On Tuesday 19 October the judges of the Man Booker Prize for Fiction announced Alan Hollinghurst had won for The Line Of Beauty -“ and this much at least was true.

Every other detail about the book and its author, however, revealed as much about the journalist in question as it did about the English novelist and his award-winning tome.

Why? Because Alan Hollinghurst is homosexual and The Line Of Beauty contains passages of explicit gay sex: muddying the water of what is traditionally at Booker time an argument based solely on literary quality.

What’s required is a stripping off of the issues: not a deconstruction, which is too clinical; nor an unpacking, which is too cute. Let’s strip it bare, like a bit of classic Hollinghurst rough trade.

1. The Line Of Beauty is a gay novel. Curiously, two apposite groups called the book gay: gay journalists and editors of London tabloids. The Sun headlined: Gay Book Wins. The Daily Express wrote: Booker Won By Gay Sex. Conversely, The Advocate said it was a gay novel without qualification.

Most notably, the Booker prize judges themselves refused to classify the work as gay fiction. Official arbiter Chris Smith said the fact that it was a gay novel did not feature at all in the discussions. (Adding to the titters is that Smith is also the first openly gay man elected to the House of Commons).

Some journalists eschewed labels altogether. Sarah Lyall of The New York Times described it as a lavish novel about a young gay man negotiating the confusions, delights and horrors of life in Thatcherite Britain in the mid-1980s.

Hollinghurst’s novel was about gay life and about Thatcher’s England, but the order in which these two facts were placed in reviews proved very telling. A third plot point about the book -“ AIDS -“ sometimes eluded mention altogether.

2. This is the first time in the 36-year history of the Booker that it has been awarded to a gay novel. This is probably true, as no other Booker winner was quite as homo. But this wasn’t the first time an overtly gay novel made the shortlist. Hollinghurst himself was nominated 10 years ago for The Folding Star, and co-nominee Colm T?n was also in the race in 1999 for The Blackwater Lightship.

T?n’s book this year The Master had gay subject matter (novelist Henry James) and the favourite for 2004, David Mitchell’s Cloud Atlas, had queer content (see column below).

3. Alan Hollinghurst is a gay novelist. Hollinghurst told Stephen Moss in The Guardian: I only chafe at the -˜gay writer’ tag if it’s thought to be what is most or only interesting about what I’m actually writing -¦ From the start I’ve tried to write books which began from a presumption of the gayness of the narrative position. To write about gay life from a gay perspective unapologetically and as naturally as most novels are written from a heterosexual position.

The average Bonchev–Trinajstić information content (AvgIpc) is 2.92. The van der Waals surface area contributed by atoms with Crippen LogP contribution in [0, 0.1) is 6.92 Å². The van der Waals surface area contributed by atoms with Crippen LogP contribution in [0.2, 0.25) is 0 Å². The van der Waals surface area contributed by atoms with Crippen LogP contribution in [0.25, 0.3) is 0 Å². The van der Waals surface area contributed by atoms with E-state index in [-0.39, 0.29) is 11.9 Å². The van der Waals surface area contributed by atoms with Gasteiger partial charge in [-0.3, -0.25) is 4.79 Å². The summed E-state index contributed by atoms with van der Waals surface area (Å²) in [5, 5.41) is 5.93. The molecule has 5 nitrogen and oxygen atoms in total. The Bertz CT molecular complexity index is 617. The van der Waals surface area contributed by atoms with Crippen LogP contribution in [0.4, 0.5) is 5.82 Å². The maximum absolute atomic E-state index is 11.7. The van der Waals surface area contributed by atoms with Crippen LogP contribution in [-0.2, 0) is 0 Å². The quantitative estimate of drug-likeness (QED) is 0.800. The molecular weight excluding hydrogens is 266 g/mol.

Colin Richardson, a former editor of Gay Times, was thrilled with this response. Praise the Lord and pass the biscuits, he wrote in The Guardian. For all his caveats and qualifications, Hollinghurst is happy to be described as a gay writer.

Richardson cited Gore Vidal, whose third novel The City And The Pillar (1948) was described as the first serious American homosexual novel despite Vidal’s utter rejection of gayness as a concept. Richardson concluded that in the end, it is utterly futile trying to resist being tagged a gay writer or gay artist -“ or gay dustman for that matter. We have to accept that that’s how the world sees us, and get over it and move on.

4. Hollinghurst won because times have changed. Very possibly. Moss gently pointed out a number of great homosexual authors with links to Hollinghurst, who did not publish openly about same-sex love because society would not have permitted it. For example, Henry James was being researched by a character in The Line Of Beauty, and Hollinghurst studied E. M. Forster at Magdalene College -“ the same institution attended by Oscar Wilde.

Bedell wrote in The Observer that when Hollinghurst was last nominated for The Folding Star, it was rumoured the graphic sex scenes might have put off one of the judges.

5. The Line Of Beauty won the Booker Prize for 2004 because it’s a very well written novel. An outrageous final suggestion. And yet, Tim Adams in The Observer called it a masterpiece, the work of a great English stylist in full maturity. Geraldine Bedell, also in The Observer, wrote that part of the pleasure of Hollinghurst’s writing lies in the tension between the impeccably modulated prose and the pleasurably filthy things people get up to.

Impeccable, yet filthy. Perhaps we’ve arrived after all.

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